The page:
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4G is now a mainstream technology in the UK, meaning network operators can chase more frugal consumers with low-cost, own-brand handsets. It's unlikely O2 and Three will get involved in this race to the bottom; they simply don't have the experience EE (through its sub-brands Orange and T-Mobile) and Vodafone do in self-made handsets. EE was the first to make a move with the £99 Kestrel, and Vodafone recently launched its rebuttal: a pair of smartphones in the Smart 4 turbo and Smart 4 power. I've already commented on their price tags (£135 and £175, respectively), which are high enough to make you wince considering their competition. And, after spending a little quality time with the higher-end Smart 4 power, I can't say I feel any different.

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ASUS MeMO Pad 7 and 8

The MeMO Pad HD 7 was arguably the sleeper hit among small tablets in 2013. ASUS' device didn't have the speed of the Nexus 7 or the interface tricks of Samsung's Galaxy Tab 3 line, but it was superbly balanced. It ran smoothly, packed smart software and (most importantly) carried a sub-$200 price. For that reason, this year's MeMO Pad 7 and 8 are potentially exciting; they stick to that familiar formula while bringing in faster processors and a fresher interface. What's not to like? As you'll find out in our review, there are a few aspects that definitely need improvement, or even take steps backward -- but it's also clear that ASUS has budget-tablet design down to a science.

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Auto-correct fails can be pretty hilarious, but if you'd rather avoid them altogether (boo!) maybe a litigious phone case's second coming is up your alley. See, earlier this year Ryan Seacrest's iPhone accessory company, Typo, found itself on the wrong side of the law when BlackBerry filed suit against it. Why? Because, well, its product looked an awful lot like something you'd find on one of the Canadian outfit's devices. But, that copyright infringement applied to Typo, not the almost identical Typo 2. As iMore tells is, the American Idol host has added a few new bits and bobs like a lock key, backlight and battery indicator to the keyboard that'll hopefully distract Chen and Co.'s attorneys. The accessory starts shipping this September, but you can pre-order now for $99 -- whether its maker is back in court by then is anyone's guess.

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We've heard quite a bit about Mr. Zuckerberg's plans to bring low-cost internet access to the otherwise disconnected, and today, his social network announced plans to do just that in Zambia. The new Internet.org app allows users to browse weather, health and employment info at no cost. And that's not all Google Search, Facebook, Messenger and Wikipedia are available as well. Right now, the option is available to Airtel subscribers in the country, but it will roll out to other parts of the world in the future. Cellular service blankets much of the globe, however the cost of the mobile web deters many from opting in. This will certainly help.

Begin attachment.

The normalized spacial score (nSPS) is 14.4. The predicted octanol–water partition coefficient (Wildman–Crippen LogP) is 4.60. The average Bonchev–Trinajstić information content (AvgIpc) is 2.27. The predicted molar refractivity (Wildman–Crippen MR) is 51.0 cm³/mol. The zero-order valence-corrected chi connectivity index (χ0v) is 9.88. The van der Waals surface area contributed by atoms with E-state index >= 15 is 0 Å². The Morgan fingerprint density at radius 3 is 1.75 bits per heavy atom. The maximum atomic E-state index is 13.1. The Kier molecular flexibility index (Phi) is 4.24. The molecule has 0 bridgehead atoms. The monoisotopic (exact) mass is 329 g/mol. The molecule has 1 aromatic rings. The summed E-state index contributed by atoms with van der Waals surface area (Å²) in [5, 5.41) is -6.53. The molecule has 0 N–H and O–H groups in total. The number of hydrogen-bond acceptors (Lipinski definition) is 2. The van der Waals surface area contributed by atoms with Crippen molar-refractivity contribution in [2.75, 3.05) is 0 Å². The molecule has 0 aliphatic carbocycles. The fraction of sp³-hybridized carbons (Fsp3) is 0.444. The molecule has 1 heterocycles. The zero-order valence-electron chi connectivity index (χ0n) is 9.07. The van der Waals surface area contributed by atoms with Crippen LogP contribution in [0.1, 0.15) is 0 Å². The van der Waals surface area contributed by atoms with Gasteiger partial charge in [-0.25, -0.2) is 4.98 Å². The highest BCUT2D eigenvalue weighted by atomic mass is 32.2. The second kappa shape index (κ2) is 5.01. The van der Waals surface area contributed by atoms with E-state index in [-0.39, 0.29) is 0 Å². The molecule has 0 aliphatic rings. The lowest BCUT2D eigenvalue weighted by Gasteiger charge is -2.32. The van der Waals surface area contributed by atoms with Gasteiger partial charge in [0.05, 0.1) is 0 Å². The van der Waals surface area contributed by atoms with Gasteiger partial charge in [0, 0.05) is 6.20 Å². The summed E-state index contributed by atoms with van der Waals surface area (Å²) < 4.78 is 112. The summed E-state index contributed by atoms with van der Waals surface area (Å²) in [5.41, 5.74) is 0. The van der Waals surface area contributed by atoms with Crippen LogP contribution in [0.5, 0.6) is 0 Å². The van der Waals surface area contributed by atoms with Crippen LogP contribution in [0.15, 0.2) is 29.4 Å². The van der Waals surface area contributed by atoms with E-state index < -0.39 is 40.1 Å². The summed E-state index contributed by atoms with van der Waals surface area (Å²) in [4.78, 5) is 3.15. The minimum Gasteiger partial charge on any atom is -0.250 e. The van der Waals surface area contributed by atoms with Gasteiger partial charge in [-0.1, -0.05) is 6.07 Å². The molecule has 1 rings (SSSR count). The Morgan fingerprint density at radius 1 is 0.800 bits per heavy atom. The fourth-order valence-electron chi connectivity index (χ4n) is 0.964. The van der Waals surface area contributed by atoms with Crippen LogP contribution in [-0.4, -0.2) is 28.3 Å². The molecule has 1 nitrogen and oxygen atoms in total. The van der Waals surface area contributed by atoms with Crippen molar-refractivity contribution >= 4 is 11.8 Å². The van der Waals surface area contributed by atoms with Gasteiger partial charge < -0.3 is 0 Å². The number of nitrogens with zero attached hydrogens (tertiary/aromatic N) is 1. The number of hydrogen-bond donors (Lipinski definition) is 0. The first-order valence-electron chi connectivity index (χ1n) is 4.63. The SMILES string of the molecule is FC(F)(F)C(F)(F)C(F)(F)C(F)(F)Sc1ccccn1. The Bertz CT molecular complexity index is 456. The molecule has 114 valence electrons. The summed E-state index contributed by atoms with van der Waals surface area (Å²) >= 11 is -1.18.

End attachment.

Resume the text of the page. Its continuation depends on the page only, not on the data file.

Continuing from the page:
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Have a Windows Phone and crave access to BlackBerry's famed messaging app? Today's your lucky day. Announced in a video posted today, BBM is now exiting beta to become available for download in the Windows Phone store. The company said it spent considerable time tweaking the app's interface to fit with Microsoft's mobile OS, and the result is a clean UI that looks considerably different than the versions you'll see on iOS and Android (not to mention BlackBerry OS 10). BBM for Windows consists of three main screens -- chats, feeds and contacts -- and you'll have the ability to pin a chat right to your phone's start screen. Windows Phone users who are new to BBM can pick up a few tips on getting started via the video (posted below). As of this posting, the app wasn't yet live in the Windows Phone store, but the rollout should begin shortly.

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FRANCE-TELECOM-ILIAD-FREE_LOGO

Sprint isn't the only company hoping to shell out billions for the privilege of scooping up T-Mobile's US branch; according to the Wall Street Journal, a French company called Iliad wants in on the action as well. Iliad, which owns a mobile operator in France known as Free, recently made a bid to counter the reported $32 billion offer T-Mobile is already entertaining with Sprint's parent company Softbank. The terms of the deal are unknown, and it's unclear how Iliad can pay for such a transaction, since its market value of $16 billion is merely half of what Softbank CEO Masayoshi Son is putting on the table.

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It's becoming more and more common to find mobile devices with wireless charging capability, either as a built-in feature or integrated into third-party cases. Progress has been somewhat hampered, however, by the fact that no universally adopted standard is available. Of the three major groups trying to corner the market, Qi -- a standard created by the Wireless Power Consortium (WPC) -- has arguably been the most successful at courting manufacturers and carriers (over 200 have signed up so far). The problem is, its abilities have been limited because it only uses a method called inductive charging; in other words, you can power up your smartphone as long as it's sitting on a charging pad. Wireless, sure, but it's still only marginally more convenient than simply plugging the handset in. Fortunately, Qi's adding some crucial functionality later this year that will allow you to charge your device from nearly two inches away.

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Back when Oculus VR first showed off its second virtual reality development kit, the Facebook subsidiary wasn't saying anything specific about the origins of its new, higher-resolution screen. But now that that second dev kit is shipping to pre-order customers, the teardowns have begun and we have a better idea of what it's using: the screen from Samsung's Note 3. Not a similar screen, but the screen directly taken from a Note 3 smartphone -- an AMOLED pushing 1080 x 960 into each eye. Oculus VR even kept the touch module attached, though we'd strongly suggest against trying to use it while wearing the Rift headset.